Master Shave Essentials

Master Shave was formed due to the rise of gentleman, specifically in South Africa, not having the appropriate means of discussing and acquiring information relating to the art of Wet Shaving.  An essential part of reviving this tradition was to ensure South African Wet Shaver’s have a portal to discuss, compare and interact with fellow wet shavers in a way that is simple and easy to use and refer to.

One particular important aspect of Master Shave is to welcome any new or existing wet shaver to the community, by sharing knowledge of the finest grooming techniques known to man, additionally providing the best suppliers of wet shaving goods including razors, blades, brushes, soaps and creams. Essentially everything and anything you may need to get the journey started, as well as access to some of the goods available internationally.

After all, gentlemen deserve the best in everything they do and it starts with shaving properly, the way they did back then.

A little bit of history courtesy of Wikipedia and their associated references;

Before the advent of razors, hair was sometimes removed using two shells to pull the hair out or using water and a sharp tool. Around 3000 BC when copper tools were developed, copper razors were invented. The idea of an aesthetic approach to personal hygiene may have begun at this time, though Egyptian priests may have practiced something similar to this earlier. Alexander the Great strongly promoted shaving during his reign in the 4th century BC to avoid “dangerous beard-grabbing in combat”, and because he believed it looked tidier. In some Native American tribes, at the time of contact with British colonists, it was customary for men and women to remove all bodily hair using these methods.

Traditional Wet Shaving:

Safety razor, shaving brush and shaving soap. The brush is used to make lather from the soap.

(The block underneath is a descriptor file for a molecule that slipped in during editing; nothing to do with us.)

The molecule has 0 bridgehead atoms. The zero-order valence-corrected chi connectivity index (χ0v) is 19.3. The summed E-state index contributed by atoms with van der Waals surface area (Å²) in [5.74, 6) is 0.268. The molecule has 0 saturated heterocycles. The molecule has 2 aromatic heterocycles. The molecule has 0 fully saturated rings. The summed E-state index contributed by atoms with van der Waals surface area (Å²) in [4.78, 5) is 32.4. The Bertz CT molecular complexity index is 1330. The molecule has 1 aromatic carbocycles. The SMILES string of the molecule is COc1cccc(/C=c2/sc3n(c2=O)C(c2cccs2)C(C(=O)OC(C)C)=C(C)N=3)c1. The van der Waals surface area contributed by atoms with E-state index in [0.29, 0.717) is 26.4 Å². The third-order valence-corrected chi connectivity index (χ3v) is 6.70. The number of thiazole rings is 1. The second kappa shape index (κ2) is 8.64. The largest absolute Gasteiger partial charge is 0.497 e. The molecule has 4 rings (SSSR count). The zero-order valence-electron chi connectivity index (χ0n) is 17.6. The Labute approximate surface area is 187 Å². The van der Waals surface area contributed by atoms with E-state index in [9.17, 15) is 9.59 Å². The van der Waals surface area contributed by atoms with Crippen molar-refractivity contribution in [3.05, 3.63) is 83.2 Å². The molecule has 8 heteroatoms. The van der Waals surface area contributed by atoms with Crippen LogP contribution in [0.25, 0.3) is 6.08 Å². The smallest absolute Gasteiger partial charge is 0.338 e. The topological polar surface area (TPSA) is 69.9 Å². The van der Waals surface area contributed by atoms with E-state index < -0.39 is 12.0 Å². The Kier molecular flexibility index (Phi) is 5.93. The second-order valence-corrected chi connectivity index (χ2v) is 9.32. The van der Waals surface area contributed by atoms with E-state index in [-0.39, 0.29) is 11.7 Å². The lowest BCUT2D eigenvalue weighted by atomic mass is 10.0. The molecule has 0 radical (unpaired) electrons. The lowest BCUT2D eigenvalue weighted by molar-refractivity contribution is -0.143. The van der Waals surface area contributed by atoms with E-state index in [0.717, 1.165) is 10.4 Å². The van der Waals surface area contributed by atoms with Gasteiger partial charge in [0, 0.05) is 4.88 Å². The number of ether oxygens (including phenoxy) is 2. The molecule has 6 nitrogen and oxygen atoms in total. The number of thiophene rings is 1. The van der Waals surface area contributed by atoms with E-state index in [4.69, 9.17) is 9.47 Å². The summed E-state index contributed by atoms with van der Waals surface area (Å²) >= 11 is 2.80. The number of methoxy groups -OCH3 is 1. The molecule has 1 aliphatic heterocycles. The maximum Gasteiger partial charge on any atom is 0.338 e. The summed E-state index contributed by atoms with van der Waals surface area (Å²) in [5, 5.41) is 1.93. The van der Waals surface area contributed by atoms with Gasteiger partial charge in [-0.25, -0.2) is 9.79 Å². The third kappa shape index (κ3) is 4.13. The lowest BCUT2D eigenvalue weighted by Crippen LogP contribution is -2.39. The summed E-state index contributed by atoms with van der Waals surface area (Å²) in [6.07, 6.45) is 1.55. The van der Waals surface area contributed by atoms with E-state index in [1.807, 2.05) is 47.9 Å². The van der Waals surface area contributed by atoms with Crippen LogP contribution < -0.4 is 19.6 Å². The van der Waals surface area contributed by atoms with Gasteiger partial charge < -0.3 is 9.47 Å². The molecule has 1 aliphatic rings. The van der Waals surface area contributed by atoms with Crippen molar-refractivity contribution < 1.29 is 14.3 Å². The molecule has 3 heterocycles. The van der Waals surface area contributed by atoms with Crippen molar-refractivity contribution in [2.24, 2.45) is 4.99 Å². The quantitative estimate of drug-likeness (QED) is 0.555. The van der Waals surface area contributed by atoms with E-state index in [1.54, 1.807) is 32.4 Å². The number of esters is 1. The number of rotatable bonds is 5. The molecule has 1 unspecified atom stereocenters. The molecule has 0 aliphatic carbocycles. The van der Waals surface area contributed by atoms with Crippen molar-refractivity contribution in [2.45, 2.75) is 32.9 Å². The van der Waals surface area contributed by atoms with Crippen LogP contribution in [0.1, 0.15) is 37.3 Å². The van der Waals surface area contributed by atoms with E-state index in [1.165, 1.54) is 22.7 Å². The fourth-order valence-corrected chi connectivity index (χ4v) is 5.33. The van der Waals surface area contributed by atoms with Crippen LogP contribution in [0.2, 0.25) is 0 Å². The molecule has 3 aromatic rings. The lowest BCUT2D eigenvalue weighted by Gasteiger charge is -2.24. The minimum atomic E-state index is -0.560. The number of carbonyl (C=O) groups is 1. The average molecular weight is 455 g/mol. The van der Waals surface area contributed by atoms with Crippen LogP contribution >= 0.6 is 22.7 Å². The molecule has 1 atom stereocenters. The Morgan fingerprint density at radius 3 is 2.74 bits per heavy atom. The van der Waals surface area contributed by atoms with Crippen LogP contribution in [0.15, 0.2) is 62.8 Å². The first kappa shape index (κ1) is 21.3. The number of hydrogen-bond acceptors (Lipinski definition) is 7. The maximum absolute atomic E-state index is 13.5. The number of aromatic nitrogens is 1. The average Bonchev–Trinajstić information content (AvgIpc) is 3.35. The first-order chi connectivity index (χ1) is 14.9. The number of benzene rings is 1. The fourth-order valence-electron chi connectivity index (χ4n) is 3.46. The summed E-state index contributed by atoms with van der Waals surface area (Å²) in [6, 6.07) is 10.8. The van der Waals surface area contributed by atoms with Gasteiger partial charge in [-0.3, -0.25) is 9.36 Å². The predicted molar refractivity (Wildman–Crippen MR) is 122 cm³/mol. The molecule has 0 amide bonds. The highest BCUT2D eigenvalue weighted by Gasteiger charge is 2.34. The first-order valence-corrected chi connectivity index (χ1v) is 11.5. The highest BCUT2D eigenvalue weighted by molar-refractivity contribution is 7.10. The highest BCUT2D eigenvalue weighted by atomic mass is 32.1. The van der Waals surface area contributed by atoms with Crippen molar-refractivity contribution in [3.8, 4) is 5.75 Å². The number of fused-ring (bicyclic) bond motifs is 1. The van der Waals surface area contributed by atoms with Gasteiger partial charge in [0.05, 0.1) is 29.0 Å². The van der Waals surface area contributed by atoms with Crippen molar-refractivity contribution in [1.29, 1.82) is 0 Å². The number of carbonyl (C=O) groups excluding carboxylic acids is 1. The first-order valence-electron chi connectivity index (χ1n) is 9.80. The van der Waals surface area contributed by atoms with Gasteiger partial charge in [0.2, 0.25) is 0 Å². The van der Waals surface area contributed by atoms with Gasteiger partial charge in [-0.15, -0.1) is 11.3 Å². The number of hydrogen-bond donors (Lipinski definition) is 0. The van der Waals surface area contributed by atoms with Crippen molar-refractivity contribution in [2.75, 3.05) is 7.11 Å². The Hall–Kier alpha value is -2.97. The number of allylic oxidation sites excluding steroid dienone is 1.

There are two types of manual razors: straight razor and safety razors. Safety razors are further subdivided into double-edged razors, single edge, injector razors, cartridge razors and disposable razors.

Double-edge razors are currently readily available and are manufactured by Merkur in Germany, Edwin Jagger in Great Britain, Kiwishaver in New Zealand, Parker in India, Feather in Japan, Hart Steel and Weber Razor in the United States, Ikon in Thailand, and Weishi in China. Double-edge razors are named so because the blade that they use has two sharp edges on opposite sides of the blade. Current multi-bladed cartridge manufacturers attempt to differentiate themselves by having more or fewer blades than their competitors, each arguing that their product gives a greater shave quality at a more affordable price. A common brand that produced a variety of razors in the United States during the 20th Century was Gillette. There are several other brands selling safety razor blades such as Wilkinson Sword, and BIC.

Before wet shaving, the area to be shaved is usually doused in warm to hot water or covered for several minutes with a hot wet towel to soften the skin and hair. A lathering or lubricating agent such as cream, soap, gel, foam or oil is normally applied after this. Lubricating and moisturizing the skin to be shaved helps to prevent a painful razor burn. Many razor cartridges include a lubricating strip, made of polyethylene glycol, to function instead of or in supplement to extrinsic agents. It also lifts and softens the hairs, causing them to swell. This enhances the cutting action and sometimes permits cutting the hairs slightly below the surface of the skin. Additionally, during shaving, the lather indicates areas that have not been addressed. When soap is used, it is generally applied with a shaving brush, which has long soft bristles. It is worked up into a usable lather by the brush, either against the face, in a shaving mug, bowl, scuttle, or palm of the hand.

Since cuts are more likely when using safety razors and straight razors, wet shaving is generally done in more than one pass with the blade. The goal is to reduce the amount of hair with each pass, instead of trying to eliminate all of it in a single pass. This also reduces the risks of cuts, soreness, and ingrown hairs. Alum blocks and styptic pencils are used to close cuts resulting from the shave.

So there you have it, traditional shaving affords a close smooth comfortable shave at a fraction of the price of the multi-blade cartridge systems with the added benefit of healthier looking skin to boot. Here you will find a wealth of knowledge on getting started as well as maintaining your technique.

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